Broadcast Signal Intrusion (2021)

Director: Jacob Gentry
Starring: Harry Shum Jr, Kelley Mack, Chris Sullivan, Anthony E Cabral .USA. 1h 44m

Jacobs Gentry’s uncanny valley neon lit thriller is a great diversion for horror fans, but unlike other broadcast horrors it fails to give a satisfactory conclusion to its own question but will raise eyebrows though it’s stunning display of solid drama and a deep dive investigation.

While logging tapes of retro TV Broadcasts, a video archivist, James (Shum Jr.) discovers a disturbing clip that he believes is a sign of early hacking, out of his armchair investigation, James is innocently trying to track down the source but it turns into a deadly cat and mouse chair that night lead to solving a slew of murders.

The look of the intrusion videos’ android in an oddly-proportioned room was copied from early-2000s internet videos of ‘Tara the Android’ a series of clips which stunned the internet and caused a lot of armchair investigator to trip themselves into a rabbit hole or two, but no matter what conclusions were made the unsettling uncanny valley feel the films still causes a raised eyebrow and whispers of a conspiracy.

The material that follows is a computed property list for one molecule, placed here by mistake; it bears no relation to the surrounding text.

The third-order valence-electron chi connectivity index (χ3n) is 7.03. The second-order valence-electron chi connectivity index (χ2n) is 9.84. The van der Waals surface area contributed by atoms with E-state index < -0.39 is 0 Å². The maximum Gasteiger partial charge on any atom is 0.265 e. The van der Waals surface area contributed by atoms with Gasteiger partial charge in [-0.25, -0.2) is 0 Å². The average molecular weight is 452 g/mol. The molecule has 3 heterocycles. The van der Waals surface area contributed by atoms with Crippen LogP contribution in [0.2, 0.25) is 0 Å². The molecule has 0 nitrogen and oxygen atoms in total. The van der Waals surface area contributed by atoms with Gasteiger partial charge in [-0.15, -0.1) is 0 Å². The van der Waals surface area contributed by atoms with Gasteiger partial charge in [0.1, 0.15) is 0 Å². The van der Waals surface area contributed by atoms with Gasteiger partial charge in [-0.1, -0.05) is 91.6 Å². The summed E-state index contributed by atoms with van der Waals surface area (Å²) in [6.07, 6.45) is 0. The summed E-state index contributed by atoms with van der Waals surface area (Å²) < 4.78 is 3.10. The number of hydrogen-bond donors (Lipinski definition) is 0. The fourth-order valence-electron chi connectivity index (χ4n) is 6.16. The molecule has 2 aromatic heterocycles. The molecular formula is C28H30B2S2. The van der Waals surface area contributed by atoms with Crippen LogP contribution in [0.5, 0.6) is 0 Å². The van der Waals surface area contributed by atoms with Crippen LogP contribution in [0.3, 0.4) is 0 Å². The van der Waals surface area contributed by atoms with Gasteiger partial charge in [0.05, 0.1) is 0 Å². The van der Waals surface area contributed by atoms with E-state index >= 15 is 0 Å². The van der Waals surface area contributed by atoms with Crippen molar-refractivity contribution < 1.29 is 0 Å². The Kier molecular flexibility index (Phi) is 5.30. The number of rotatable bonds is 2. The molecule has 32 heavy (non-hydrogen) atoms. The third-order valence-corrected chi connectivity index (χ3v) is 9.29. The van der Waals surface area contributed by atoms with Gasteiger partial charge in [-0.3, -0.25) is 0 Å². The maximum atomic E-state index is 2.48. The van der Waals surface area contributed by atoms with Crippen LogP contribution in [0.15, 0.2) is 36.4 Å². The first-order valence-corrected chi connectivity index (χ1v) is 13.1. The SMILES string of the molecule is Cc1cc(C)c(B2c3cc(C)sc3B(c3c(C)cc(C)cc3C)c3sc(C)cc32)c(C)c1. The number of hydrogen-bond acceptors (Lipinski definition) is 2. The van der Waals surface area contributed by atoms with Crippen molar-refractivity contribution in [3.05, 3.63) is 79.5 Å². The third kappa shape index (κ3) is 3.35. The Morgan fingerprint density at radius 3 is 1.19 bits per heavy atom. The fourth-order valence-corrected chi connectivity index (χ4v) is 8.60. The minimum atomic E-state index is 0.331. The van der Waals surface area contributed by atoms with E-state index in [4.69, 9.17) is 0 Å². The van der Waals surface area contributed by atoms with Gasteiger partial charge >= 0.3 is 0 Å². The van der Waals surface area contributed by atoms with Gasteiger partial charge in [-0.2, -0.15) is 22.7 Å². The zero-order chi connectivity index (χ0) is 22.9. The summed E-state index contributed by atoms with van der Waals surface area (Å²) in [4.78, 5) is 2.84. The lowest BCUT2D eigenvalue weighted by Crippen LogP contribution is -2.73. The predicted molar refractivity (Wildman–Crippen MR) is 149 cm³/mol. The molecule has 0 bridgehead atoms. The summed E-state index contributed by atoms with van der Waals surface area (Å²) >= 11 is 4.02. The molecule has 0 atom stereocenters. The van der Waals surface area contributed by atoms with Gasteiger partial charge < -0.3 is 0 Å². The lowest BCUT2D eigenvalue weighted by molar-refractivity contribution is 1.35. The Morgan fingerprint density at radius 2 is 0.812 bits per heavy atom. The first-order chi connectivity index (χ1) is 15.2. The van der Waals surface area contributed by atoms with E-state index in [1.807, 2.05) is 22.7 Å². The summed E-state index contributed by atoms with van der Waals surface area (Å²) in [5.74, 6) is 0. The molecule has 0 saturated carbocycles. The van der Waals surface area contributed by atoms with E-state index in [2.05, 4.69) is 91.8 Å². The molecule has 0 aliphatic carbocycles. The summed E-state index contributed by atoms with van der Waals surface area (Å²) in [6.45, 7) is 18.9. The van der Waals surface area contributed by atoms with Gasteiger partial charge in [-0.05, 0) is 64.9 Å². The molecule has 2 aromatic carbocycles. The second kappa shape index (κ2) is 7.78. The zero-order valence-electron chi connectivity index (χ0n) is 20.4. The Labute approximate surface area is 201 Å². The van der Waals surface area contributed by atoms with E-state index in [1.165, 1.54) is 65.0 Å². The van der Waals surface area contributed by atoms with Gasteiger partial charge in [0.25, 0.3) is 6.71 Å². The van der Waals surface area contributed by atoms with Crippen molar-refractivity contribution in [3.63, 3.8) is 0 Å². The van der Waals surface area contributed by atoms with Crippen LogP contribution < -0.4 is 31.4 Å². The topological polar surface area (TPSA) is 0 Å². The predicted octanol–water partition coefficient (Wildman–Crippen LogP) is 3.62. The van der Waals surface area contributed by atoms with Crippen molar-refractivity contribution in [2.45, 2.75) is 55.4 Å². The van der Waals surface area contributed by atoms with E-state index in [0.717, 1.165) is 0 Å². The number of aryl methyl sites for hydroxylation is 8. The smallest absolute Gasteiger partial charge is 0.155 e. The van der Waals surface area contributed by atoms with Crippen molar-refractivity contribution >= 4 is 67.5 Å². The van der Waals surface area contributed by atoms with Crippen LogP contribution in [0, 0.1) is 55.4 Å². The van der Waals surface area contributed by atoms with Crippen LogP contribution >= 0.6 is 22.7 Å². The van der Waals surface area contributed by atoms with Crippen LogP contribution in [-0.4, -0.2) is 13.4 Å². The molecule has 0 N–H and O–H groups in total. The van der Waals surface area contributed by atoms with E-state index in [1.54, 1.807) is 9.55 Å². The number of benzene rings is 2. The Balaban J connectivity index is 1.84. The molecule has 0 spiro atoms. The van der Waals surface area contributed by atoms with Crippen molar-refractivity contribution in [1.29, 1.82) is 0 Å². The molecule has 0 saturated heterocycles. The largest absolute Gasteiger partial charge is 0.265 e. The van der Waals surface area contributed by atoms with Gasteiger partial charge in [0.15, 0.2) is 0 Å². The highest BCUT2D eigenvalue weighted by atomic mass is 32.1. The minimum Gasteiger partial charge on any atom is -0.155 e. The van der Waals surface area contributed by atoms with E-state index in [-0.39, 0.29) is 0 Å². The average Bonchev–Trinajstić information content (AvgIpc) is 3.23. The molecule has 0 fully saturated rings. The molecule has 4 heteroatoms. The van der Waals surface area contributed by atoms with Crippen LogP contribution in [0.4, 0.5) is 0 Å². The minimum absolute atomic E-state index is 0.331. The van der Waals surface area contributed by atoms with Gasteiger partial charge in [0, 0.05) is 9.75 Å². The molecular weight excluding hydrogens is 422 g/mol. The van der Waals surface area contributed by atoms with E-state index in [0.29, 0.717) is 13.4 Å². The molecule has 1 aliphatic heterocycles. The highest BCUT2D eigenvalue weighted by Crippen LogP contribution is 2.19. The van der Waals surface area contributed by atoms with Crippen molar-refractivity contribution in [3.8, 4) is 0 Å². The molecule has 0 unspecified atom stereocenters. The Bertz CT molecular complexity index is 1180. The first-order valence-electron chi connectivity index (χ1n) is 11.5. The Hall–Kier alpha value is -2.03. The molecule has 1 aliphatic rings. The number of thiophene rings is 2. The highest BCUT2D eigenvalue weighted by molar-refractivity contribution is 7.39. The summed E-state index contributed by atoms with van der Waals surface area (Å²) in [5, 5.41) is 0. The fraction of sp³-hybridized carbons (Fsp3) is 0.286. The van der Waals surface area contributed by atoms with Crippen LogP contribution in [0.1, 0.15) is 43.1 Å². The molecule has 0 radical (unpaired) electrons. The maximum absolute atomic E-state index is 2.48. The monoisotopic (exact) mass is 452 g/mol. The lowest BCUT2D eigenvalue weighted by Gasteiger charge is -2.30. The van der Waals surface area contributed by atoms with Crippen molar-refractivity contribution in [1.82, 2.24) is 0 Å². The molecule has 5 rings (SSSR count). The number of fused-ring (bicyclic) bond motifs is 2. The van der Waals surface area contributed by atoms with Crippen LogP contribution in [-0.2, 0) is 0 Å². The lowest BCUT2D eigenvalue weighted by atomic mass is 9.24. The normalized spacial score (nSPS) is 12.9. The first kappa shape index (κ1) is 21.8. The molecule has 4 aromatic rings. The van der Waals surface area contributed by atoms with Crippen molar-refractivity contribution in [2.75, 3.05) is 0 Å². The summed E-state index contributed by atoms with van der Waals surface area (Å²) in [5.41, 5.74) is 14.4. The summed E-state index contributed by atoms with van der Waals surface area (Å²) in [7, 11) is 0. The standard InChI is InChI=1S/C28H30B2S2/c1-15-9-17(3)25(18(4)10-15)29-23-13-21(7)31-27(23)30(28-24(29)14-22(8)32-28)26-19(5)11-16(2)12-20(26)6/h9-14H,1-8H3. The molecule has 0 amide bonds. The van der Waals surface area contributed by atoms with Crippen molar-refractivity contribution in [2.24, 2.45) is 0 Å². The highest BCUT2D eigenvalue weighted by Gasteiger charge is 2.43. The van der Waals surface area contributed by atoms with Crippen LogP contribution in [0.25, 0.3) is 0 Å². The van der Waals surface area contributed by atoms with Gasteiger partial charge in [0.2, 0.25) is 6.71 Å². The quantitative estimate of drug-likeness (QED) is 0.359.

Follow the Tapes

Overall, while the film is twisting and turning it’s pretty interesting but feels chronically underdeveloped once the “answers” are revealed. Using clips which are so close to an older internet phenomenon might have sparked an air-found footage enthusiasts going back to the source and looking for more answers, but with so many debunking videos is it really something to build a new film on? Maybe some new material would have forced this little film to make bigger waves.

“You killed her didn’t you?”


It’s not perfect, how many films are, but it’s interesting without being highly entertaining. It has a cracking ending but it’s a slog to get there. If it had gone off the rails more and really unnerved its audience throughout instead of saving it for the bitter end, there would be more to grasp and mull over. Either way I hope it’s a building block for bigger and better things for Gentry. There’s lots of obvious brilliance brimming under the surface there.

Rating: 3/10


Related: The Last Broadcast (1998), Feedback/Hostage Radio (2019)

Lists: Haunted Media



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